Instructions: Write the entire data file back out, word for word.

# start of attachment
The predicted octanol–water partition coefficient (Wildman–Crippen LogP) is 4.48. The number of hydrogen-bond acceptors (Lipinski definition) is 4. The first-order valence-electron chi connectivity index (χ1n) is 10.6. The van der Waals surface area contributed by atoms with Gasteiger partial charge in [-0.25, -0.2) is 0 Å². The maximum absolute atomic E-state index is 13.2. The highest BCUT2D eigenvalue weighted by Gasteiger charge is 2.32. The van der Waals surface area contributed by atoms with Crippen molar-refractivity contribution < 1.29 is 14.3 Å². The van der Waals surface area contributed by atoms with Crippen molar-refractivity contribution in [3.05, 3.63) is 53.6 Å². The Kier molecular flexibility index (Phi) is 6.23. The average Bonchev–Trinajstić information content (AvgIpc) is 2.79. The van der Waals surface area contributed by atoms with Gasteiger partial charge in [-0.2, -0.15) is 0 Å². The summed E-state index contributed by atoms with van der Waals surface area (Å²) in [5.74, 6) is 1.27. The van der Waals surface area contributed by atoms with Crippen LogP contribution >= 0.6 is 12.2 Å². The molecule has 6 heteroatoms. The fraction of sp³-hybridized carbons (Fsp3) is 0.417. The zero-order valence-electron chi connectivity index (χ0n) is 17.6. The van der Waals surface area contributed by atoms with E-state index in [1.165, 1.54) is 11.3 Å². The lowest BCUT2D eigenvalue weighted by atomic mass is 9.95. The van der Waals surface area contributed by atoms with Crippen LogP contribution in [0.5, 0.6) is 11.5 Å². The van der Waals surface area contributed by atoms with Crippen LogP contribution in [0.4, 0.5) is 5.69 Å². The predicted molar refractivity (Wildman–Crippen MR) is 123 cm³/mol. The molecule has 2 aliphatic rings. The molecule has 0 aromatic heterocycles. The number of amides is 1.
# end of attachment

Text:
The predicted octanol–water partition coefficient (Wildman–Crippen LogP) is 4.48. The number of hydrogen-bond acceptors (Lipinski definition) is 4. The first-order valence-electron chi connectivity index (χ1n) is 10.6. The van der Waals surface area contributed by atoms with Gasteiger partial charge in [-0.25, -0.2) is 0 Å². The maximum absolute atomic E-state index is 13.2. The highest BCUT2D eigenvalue weighted by Gasteiger charge is 2.32. The van der Waals surface area contributed by atoms with Crippen molar-refractivity contribution < 1.29 is 14.3 Å². The van der Waals surface area contributed by atoms with Crippen molar-refractivity contribution in [3.05, 3.63) is 53.6 Å². The Kier molecular flexibility index (Phi) is 6.23. The average Bonchev–Trinajstić information content (AvgIpc) is 2.79. The van der Waals surface area contributed by atoms with Gasteiger partial charge in [-0.2, -0.15) is 0 Å². The summed E-state index contributed by atoms with van der Waals surface area (Å²) in [5.74, 6) is 1.27. The van der Waals surface area contributed by atoms with Crippen LogP contribution >= 0.6 is 12.2 Å². The molecule has 6 heteroatoms. The fraction of sp³-hybridized carbons (Fsp3) is 0.417. The zero-order valence-electron chi connectivity index (χ0n) is 17.6. The van der Waals surface area contributed by atoms with E-state index in [1.165, 1.54) is 11.3 Å². The lowest BCUT2D eigenvalue weighted by atomic mass is 9.95. The van der Waals surface area contributed by atoms with Crippen LogP contribution in [0.5, 0.6) is 11.5 Å². The van der Waals surface area contributed by atoms with Crippen LogP contribution in [0.4, 0.5) is 5.69 Å². The predicted molar refractivity (Wildman–Crippen MR) is 123 cm³/mol. The molecule has 2 aliphatic rings. The molecule has 0 aromatic heterocycles. The number of amides is 1.